Yesterday I wrote about the power of using a few good words. After I posted that, I started to think about how the power of a word has little to do with its letter count.
For instance, in most cases, choosing to use the word “odd” makes more sense than using “phantasmagorical” even though the latter has 13 more letters.
Which got me thinking…
What Is The Longest Word In The English Language?
There is much debate over what the longest word is. The dispute has to do how often the word is actually used and whether or not the word is in the dictionary.
The chemical name of titin, the largest known protein, contains 189,819 letters (Methionylthreonylthreonylglutaminylarginyl…isoleucine), but it is just a technical word that is not found in common dictionaries.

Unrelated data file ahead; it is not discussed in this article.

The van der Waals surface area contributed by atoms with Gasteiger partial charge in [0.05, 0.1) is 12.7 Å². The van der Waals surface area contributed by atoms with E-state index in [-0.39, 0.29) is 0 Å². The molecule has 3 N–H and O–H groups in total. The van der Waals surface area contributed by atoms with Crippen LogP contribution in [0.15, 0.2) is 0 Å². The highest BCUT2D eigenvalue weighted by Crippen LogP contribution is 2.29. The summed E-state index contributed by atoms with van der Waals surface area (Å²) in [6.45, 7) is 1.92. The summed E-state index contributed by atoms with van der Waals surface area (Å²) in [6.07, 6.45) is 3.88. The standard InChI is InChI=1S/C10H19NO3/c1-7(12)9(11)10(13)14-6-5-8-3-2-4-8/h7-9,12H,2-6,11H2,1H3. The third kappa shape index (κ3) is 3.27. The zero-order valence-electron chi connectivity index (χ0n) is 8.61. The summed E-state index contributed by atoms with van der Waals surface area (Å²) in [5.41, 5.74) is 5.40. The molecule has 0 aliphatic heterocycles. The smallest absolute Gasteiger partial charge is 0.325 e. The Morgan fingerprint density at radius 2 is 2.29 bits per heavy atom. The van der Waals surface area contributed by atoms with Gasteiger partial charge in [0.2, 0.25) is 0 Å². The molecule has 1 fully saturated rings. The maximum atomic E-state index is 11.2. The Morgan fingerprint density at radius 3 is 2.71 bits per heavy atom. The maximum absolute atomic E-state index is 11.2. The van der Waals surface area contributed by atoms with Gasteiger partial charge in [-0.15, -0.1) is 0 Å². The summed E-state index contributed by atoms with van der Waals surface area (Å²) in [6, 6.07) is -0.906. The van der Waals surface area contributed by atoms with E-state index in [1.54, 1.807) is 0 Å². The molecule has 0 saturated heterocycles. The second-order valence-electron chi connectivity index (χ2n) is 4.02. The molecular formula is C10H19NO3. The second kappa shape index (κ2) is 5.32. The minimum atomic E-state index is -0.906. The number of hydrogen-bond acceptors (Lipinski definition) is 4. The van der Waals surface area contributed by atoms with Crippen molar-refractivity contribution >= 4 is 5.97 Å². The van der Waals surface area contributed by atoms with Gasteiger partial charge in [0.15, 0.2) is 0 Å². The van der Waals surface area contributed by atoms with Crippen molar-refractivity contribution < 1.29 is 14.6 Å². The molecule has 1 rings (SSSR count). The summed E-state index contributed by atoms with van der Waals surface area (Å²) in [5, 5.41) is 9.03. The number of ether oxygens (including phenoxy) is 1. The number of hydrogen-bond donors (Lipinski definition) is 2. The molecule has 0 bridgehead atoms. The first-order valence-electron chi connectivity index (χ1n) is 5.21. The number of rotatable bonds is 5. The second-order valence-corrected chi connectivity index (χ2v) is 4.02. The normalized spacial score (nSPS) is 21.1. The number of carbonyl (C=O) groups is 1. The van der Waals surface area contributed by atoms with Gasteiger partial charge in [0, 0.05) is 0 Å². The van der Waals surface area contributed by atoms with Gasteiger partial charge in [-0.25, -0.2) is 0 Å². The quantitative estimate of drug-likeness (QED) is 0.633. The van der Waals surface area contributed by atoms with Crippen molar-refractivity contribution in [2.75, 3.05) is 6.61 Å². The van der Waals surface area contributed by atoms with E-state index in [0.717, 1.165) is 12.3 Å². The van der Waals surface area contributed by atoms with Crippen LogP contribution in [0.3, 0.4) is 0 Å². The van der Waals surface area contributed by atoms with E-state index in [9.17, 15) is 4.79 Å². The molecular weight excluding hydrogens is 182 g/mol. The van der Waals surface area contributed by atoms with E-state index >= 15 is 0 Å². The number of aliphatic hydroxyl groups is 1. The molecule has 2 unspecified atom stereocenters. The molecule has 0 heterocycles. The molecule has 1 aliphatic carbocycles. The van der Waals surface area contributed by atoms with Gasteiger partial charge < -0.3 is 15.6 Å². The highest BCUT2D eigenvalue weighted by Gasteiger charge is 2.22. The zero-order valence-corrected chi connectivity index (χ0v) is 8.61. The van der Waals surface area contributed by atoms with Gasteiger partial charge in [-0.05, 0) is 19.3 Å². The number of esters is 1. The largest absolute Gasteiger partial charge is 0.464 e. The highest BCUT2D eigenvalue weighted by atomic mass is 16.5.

The longest word in any of the major English language dictionaries is pneumonoultramicroscopicsilicovolcanoconiosis, a 45 letter word that refers to a lung disease contracted from the inhalation of very fine silica particles, specifically from a volcano.
The longest non-technical word in commonly found in dictionaries is floccinaucinihilipilification. 29 letters long, it is defined as “the act of estimating something as worthless.”
When it comes to words that are frequently used in normal text, deinstitutionalization and counterrevolutionaries, each 22 letters long, wear the crown.
One computer study took over a million samples of normal English text and found that the longest word a person will encounter on an everyday basis is uncharacteristically, at 20 letters.
What’s the longest word that you frequently use? Let me know if the comments section below.